This fruit is highly concentrated in fructose and sorbitol, which means that even consuming a pear or two will give you the necessary energy your brain and body needs to work properly. It could be a great snack at work!

They reduce cholesterol levels in blood

Pears are natural and rich source of a substance called pectin. Consumption of pectin has been shown to reduce blood cholesterol levels. The way it works is by increasing viscosity in the intestinal tract thus, leading to a reduced absorption of cholesterol from bile or food.

They promote healing and tissue repair

This mechanism is also based on the existence of pectin. According to a study published in 2007 in Annals of Botany, pectin was found to have some function in DNA repair of plants. Particularly, plant surfaces which are rich in pectin, create a mucilage layer that holds in dew and helps the cell repair its DNA. This fact may explain the use of ripe pear juice from ancient civilizations in the treatment of eczema and dermatitis.

They protect the body from oxidation and heart attacks

Pears are a good source of vitamin c, k, copper and potassium, the combination of which can protects your body from free radicals and also protects you from a heart attack. Potassium is a well-known vasodilator used in pharmaceuticals for years. It lowers blood pressure, reducing with this way the strain on the entire cardiovascular system and making it harder for clots to form and cause a heart attack.

Pear tips and ideas 

First of all, you should know that you can find pears all the seasons of the year but, the most tasty and fragrant are those you’ll consume from the end of June until the end of October. There are many species to choose and many ways to consume pears, such as canned, dried, fresh or as a juice.  I suggest that you make your own handmade compote with pears (slices of pears cooked in syrup)  and avoid the canned from supermarkets.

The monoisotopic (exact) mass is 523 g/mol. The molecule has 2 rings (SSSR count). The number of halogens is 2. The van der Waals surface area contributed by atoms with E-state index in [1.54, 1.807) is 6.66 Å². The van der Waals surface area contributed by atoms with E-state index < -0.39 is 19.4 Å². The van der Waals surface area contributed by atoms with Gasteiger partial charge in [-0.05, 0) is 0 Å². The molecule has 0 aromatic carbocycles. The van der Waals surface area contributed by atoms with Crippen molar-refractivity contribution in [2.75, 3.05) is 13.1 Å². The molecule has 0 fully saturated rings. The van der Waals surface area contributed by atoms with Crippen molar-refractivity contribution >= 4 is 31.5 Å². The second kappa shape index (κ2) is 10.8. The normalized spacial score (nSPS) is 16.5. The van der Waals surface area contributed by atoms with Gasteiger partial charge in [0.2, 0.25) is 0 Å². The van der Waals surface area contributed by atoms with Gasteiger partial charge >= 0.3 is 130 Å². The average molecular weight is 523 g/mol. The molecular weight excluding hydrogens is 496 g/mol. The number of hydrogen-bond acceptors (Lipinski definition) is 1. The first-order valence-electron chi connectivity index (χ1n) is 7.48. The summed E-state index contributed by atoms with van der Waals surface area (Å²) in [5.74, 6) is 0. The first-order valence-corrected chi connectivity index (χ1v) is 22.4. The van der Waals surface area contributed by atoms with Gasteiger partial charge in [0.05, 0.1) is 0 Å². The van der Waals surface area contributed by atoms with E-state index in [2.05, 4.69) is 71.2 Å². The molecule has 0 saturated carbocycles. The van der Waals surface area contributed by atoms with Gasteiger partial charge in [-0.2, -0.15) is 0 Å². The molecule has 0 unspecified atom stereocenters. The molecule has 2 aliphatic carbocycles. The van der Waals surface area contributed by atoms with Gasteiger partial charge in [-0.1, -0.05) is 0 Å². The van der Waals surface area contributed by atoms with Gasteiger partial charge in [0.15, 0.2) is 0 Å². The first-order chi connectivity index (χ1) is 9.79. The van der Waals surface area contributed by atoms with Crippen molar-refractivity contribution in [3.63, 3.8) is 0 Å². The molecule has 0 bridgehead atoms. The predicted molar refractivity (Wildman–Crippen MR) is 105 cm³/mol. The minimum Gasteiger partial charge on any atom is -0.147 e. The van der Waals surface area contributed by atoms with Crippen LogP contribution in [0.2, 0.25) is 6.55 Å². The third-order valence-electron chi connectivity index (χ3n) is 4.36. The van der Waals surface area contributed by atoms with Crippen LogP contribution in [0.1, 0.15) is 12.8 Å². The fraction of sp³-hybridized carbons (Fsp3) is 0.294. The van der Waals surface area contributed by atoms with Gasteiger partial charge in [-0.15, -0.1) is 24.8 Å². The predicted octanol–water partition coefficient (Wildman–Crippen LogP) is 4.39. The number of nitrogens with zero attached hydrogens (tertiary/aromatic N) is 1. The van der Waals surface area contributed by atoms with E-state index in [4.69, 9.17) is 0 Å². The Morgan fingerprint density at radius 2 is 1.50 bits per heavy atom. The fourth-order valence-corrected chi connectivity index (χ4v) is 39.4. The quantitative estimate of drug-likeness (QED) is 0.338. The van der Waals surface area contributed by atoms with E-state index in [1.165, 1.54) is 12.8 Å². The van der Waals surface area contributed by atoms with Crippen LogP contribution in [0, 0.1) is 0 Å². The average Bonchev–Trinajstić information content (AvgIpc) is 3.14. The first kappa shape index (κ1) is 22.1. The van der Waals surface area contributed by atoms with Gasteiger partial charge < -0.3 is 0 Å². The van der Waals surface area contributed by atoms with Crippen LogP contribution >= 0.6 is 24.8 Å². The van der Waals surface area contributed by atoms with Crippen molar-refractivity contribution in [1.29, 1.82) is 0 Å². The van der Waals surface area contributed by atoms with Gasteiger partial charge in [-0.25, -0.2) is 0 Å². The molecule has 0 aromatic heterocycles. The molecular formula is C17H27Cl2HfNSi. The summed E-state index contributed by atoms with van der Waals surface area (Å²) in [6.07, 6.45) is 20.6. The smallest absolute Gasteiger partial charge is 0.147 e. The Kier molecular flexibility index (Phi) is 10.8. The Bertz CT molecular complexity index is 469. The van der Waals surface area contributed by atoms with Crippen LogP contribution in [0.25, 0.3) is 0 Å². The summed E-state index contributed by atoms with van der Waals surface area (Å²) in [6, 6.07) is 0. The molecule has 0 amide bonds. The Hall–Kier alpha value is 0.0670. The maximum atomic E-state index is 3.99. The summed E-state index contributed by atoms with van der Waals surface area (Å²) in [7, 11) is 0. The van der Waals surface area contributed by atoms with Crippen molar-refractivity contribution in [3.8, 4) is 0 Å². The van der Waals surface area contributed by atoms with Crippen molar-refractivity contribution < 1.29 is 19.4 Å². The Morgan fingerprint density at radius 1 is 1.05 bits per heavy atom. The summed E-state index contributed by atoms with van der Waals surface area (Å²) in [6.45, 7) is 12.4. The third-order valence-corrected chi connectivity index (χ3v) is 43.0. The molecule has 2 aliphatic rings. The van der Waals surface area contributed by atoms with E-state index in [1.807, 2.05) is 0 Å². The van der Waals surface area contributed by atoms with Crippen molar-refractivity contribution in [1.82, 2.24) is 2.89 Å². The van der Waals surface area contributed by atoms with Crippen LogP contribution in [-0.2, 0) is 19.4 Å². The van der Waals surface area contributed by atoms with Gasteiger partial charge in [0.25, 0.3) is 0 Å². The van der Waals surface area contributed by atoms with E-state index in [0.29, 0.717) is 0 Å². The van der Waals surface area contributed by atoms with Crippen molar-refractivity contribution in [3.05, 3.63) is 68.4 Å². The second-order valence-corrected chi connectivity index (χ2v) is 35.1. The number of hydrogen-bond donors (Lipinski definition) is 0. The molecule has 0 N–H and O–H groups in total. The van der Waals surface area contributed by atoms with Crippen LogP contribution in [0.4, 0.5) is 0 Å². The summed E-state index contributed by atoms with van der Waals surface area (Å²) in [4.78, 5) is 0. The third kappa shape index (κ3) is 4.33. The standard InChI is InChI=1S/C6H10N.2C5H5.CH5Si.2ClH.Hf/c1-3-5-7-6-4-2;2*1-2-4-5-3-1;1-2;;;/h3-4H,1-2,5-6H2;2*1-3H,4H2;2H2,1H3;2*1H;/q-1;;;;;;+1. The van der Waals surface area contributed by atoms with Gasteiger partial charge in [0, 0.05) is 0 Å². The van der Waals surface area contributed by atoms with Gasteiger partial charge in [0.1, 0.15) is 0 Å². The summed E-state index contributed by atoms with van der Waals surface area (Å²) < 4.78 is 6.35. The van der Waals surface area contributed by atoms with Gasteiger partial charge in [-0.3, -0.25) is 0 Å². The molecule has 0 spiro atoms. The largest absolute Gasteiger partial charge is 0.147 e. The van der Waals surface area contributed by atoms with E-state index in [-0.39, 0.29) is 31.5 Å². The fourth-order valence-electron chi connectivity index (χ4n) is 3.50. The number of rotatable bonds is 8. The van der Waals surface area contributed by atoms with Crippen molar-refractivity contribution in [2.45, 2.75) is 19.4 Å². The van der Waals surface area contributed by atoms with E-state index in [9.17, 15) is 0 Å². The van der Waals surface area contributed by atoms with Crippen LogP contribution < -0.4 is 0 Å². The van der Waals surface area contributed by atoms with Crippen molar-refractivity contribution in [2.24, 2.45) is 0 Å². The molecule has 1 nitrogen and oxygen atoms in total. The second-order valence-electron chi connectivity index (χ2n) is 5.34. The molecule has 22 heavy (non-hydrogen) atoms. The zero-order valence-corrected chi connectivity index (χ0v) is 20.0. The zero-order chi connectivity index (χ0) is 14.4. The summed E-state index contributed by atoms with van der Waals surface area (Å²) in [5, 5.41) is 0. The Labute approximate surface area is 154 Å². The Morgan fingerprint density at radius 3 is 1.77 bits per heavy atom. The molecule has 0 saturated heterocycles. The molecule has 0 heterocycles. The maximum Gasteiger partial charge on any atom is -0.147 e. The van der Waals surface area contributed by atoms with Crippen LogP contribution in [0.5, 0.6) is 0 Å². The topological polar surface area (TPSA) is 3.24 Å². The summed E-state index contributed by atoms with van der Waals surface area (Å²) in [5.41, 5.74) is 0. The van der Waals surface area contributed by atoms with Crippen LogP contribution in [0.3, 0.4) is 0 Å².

Pick up the unripe pears and store them in room temperature. You can fold them in cuisine paper and leave them outside the fridge to ripe naturally. This way they keep all the flavor and fragrance. if you want to preserve them for longer, you may put them in the fridge but they probably remain a bit stiff. To people with constipation problems stiff and unripe pears may worsen the constipation.

However, as it happens with all Mediterranean countries the same here in Greece we have many warm days thus, we prefer eating lot of cool salads, many of them are a combination of fruit and vegetables and of course we love ice-cream.

Pears with vanilla ice cream and chocolate!

My favorite sweet for summer is vanilla ice-cream with compote pears served with fresh strawberries, candied pistachio and syrup chocolate. Serving ice cream with pears is a delicious combination especially when you combine pears with straweberries and chocolate. You’ll love it!

Salad with pears, lettuce and goat cheese!

In a bowl you put: chopped lettuce, small slices of pears, chopped tomatoes, goat cheese, walnuts, black pepper, salt, olive oil, few drops of balsamic vinegar. Easy, cheap, delicious!

You can make your own fresh combinations!

Bon appetite!

Sotia Bella